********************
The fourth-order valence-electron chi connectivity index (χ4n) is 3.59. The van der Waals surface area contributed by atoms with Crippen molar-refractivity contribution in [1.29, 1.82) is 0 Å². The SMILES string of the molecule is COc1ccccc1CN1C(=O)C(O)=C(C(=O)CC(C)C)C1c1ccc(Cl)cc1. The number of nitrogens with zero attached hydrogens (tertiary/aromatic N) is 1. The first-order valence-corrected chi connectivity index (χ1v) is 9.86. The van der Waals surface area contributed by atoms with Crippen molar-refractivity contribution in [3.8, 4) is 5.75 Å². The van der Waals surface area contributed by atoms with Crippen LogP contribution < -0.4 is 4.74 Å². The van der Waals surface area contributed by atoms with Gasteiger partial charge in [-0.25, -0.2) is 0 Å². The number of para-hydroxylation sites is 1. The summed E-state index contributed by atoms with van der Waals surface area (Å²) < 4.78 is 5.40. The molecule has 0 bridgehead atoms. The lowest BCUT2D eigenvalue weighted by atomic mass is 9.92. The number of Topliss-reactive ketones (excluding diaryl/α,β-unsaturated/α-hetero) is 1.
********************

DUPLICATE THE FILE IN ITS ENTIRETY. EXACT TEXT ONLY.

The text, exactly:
The fourth-order valence-electron chi connectivity index (χ4n) is 3.59. The van der Waals surface area contributed by atoms with Crippen molar-refractivity contribution in [1.29, 1.82) is 0 Å². The SMILES string of the molecule is COc1ccccc1CN1C(=O)C(O)=C(C(=O)CC(C)C)C1c1ccc(Cl)cc1. The number of nitrogens with zero attached hydrogens (tertiary/aromatic N) is 1. The first-order valence-corrected chi connectivity index (χ1v) is 9.86. The van der Waals surface area contributed by atoms with Crippen molar-refractivity contribution in [3.8, 4) is 5.75 Å². The van der Waals surface area contributed by atoms with Crippen LogP contribution < -0.4 is 4.74 Å². The van der Waals surface area contributed by atoms with Gasteiger partial charge in [-0.25, -0.2) is 0 Å². The number of para-hydroxylation sites is 1. The summed E-state index contributed by atoms with van der Waals surface area (Å²) < 4.78 is 5.40. The molecule has 0 bridgehead atoms. The lowest BCUT2D eigenvalue weighted by atomic mass is 9.92. The number of Topliss-reactive ketones (excluding diaryl/α,β-unsaturated/α-hetero) is 1.